Modern Gardening – How to Grow In Limited Space

When living in an apartment or small home, you won’t have a lot of space to create a large garden outdoors. Thankfully, gardening indoors is becoming easier than ever, due to the adoption and advancement of numerous gardening techniques that have been altered to work properly in small spaces. If you want to live as healthy as possible, growing your own organic food is the best way to do this. It’s also surprisingly simple once you learn how. Here’s everything you need to know about growing your own organic food in limited space.


Growing Your Own Organic Food in Limited Space

No matter what type of organic food you wish to grow, whether it involves fruit trees or simple herbs, doing so is more than possible, even with a limited amount of space. While there are some notable challenges to this type of gardening, there are many options available that will allow you to grow a garden in a small area. The key is making a decision on what you wish to grow and what you’re passionate about.

You may want to specifically focus on certain organic foods that aren’t as easy to find in the area where you live. The two primary components of creating an indoor garden in limited space include vertical gardening and container gardening. Understanding both of these methods, as well as some basic indoor gardening tips, will allow you to create a garden of your choice that will flourish in no time.

Growing Plants That Don’t Require Much Light

Growing Plants That Don’t Require Much Light

When you’re living in a place that has limited space, such as an apartment or smaller home, it’s likely that you won’t be able to provide plants with the full amount of sunlight that some need, though a bay window or LED grow lights can assist with this problem. In this situation, there are a number of organic food items that can be grown with partial light or full shade. Certain vegetables that will grow in partial shade include carrots, Brussels sprouts, celery, cauliflower, garlic, kale, potatoes and spinach, among a few others. As for herbs, chives, basil, lemon balm, parsley and rosemary are fantastic options for low sunlight.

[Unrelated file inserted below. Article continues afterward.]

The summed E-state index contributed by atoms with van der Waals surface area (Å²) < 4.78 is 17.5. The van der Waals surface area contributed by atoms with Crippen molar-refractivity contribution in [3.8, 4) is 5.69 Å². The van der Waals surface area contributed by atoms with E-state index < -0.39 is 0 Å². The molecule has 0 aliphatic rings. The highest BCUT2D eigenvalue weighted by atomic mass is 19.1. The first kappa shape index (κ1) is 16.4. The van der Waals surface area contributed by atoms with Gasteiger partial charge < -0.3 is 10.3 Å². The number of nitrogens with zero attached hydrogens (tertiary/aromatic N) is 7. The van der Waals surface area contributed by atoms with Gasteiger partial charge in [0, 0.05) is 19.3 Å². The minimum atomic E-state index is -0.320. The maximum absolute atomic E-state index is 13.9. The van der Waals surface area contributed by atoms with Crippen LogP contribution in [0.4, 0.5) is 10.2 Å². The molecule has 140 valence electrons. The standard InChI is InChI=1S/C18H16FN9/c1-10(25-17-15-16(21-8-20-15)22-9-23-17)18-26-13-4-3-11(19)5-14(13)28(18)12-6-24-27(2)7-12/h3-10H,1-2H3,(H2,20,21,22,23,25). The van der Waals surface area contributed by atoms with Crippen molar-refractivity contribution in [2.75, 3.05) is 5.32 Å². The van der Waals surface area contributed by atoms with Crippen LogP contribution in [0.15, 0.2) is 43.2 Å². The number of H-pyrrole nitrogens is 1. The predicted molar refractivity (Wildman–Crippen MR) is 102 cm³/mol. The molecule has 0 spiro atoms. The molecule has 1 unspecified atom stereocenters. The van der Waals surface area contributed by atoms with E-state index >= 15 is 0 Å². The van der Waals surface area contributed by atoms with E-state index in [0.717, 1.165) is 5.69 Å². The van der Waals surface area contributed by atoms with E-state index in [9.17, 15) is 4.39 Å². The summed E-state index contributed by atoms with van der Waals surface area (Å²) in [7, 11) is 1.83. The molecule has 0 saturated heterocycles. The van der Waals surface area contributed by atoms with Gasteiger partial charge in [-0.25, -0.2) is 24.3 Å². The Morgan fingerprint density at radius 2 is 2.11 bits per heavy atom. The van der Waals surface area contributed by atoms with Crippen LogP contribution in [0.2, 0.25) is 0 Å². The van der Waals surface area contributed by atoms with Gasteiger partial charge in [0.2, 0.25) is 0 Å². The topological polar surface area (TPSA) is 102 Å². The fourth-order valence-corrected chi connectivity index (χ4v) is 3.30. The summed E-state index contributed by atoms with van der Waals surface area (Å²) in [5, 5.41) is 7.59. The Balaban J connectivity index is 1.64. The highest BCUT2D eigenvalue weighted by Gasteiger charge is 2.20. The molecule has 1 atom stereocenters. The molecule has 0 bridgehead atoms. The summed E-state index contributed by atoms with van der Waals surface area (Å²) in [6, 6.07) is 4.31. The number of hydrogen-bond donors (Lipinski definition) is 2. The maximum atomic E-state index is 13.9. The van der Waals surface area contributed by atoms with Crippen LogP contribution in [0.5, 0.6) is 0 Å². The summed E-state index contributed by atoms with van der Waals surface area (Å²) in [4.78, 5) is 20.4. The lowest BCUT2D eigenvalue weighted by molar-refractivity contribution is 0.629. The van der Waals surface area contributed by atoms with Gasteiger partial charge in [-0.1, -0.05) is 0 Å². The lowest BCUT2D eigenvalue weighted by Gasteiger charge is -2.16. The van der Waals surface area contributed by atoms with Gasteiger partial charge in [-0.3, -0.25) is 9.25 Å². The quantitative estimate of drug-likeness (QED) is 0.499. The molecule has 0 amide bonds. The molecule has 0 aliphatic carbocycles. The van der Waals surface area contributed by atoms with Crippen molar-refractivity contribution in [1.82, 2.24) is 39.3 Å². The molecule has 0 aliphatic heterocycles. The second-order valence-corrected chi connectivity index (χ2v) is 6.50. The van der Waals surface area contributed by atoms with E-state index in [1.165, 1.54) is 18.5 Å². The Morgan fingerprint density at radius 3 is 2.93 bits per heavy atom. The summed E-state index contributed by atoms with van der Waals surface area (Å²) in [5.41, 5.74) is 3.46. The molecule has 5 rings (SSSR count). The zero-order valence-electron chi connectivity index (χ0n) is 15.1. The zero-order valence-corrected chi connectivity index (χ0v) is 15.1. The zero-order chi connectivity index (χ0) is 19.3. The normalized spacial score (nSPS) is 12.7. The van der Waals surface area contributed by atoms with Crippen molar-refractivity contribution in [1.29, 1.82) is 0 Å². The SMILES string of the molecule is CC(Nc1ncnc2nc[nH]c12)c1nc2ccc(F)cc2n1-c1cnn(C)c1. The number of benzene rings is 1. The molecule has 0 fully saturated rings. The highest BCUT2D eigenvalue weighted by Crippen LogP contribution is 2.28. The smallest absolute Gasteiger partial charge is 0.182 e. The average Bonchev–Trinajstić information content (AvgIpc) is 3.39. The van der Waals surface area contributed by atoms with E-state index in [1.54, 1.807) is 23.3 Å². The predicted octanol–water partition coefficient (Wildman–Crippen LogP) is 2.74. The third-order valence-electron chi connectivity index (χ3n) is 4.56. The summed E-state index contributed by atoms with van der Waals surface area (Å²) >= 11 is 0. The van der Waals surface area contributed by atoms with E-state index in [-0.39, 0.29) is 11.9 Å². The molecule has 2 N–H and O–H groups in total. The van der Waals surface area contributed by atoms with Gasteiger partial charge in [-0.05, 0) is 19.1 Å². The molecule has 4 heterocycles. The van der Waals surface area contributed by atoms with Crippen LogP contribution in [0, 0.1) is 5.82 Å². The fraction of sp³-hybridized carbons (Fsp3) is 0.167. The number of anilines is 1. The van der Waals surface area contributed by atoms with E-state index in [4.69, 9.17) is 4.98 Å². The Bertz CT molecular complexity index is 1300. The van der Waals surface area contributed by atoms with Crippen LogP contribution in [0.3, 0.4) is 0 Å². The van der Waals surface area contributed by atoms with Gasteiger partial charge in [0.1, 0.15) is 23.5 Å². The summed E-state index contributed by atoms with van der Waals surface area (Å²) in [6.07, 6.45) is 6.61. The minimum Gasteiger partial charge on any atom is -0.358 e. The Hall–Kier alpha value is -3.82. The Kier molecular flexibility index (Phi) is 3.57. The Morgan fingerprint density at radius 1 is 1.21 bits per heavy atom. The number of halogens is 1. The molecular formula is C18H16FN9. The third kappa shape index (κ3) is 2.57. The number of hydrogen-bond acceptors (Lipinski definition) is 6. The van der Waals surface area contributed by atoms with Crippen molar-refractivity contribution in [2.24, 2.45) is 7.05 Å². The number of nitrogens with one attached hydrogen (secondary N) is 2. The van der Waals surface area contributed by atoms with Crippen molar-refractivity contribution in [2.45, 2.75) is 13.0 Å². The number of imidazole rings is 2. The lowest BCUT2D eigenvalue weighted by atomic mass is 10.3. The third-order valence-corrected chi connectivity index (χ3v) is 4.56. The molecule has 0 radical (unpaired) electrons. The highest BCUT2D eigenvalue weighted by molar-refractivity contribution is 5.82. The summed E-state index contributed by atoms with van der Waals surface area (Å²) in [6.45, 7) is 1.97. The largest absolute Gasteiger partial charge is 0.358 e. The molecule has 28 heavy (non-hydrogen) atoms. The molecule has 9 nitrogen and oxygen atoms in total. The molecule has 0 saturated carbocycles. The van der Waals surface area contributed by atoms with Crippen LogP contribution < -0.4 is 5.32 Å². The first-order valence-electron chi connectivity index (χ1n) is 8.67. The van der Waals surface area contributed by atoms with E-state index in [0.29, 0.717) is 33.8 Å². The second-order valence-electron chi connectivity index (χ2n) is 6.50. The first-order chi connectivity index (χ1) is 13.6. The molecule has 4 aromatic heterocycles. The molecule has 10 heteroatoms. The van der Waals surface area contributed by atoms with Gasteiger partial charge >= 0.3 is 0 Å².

Tip: 20 Amazing DIY Raised Garden Bed ideas, Designs and Plans

Utilizing Vertical Gardening and Container Gardening

The keys to successful gardening in a small space is to utilize vertical gardening and container gardening. When living in a home or small apartment, you’re going to need to be creative when building the type of garden you want. The best way to do this is through vertical gardening, which allows you to hang your plants vertically, which ensures you don’t have to use up too much space. There are several ways in which this can be accomplished. If you live in a small home, you could place hooks on the outside wall of your house and create rows of whatever plants you want. The top row should consist of all plants that require full sunlight.

Utilizing Vertical Gardening and Container Gardening

Trellises are fantastic for apartments and will allow you to produce many fruits and vegetables, as well as vine plants. As for Container gardening, placing soil, mulch and the plant of your choosing into a small container is perfect for a small home or apartment. This will also allow you to vary it up and create many different plants. While you can use standard gardening containers, you may also want to consider plastic bowls and containers as cheaper alternatives.

Benefits of Mulching

Benefits of Mulching

When making use of indoor gardening, mulch can be very important to the growth of your plants. Mulch is spread directly over the soil that the plant is placed into. There are many different mulch types, though all are divided into organic and inorganic mulch. Examples of inorganic mulch include plastic, gravel and pebbles, while organic types include hay, grass, wood chips, pine bark and pine needles. Organic mulch dissipates over time, while inorganic mulch will not. Mulch is useful for holding in moisture, which keeps plants well fed. It can also provide nutrients to the garden and reduce the potential of plant disease from spreading. While not all container gardens require mulching, it’s highly beneficial in keeping your plants as healthy as possible.

Written by philip

Originally from Europe, now situated in Brisbane, AUS where I work & live. I have a strong interest in ecology, "green" practices and generally living a sustainable and responsible lifestyle. I love to share my experience with others by contributing to several blogs and helping others lead more healthier lives.

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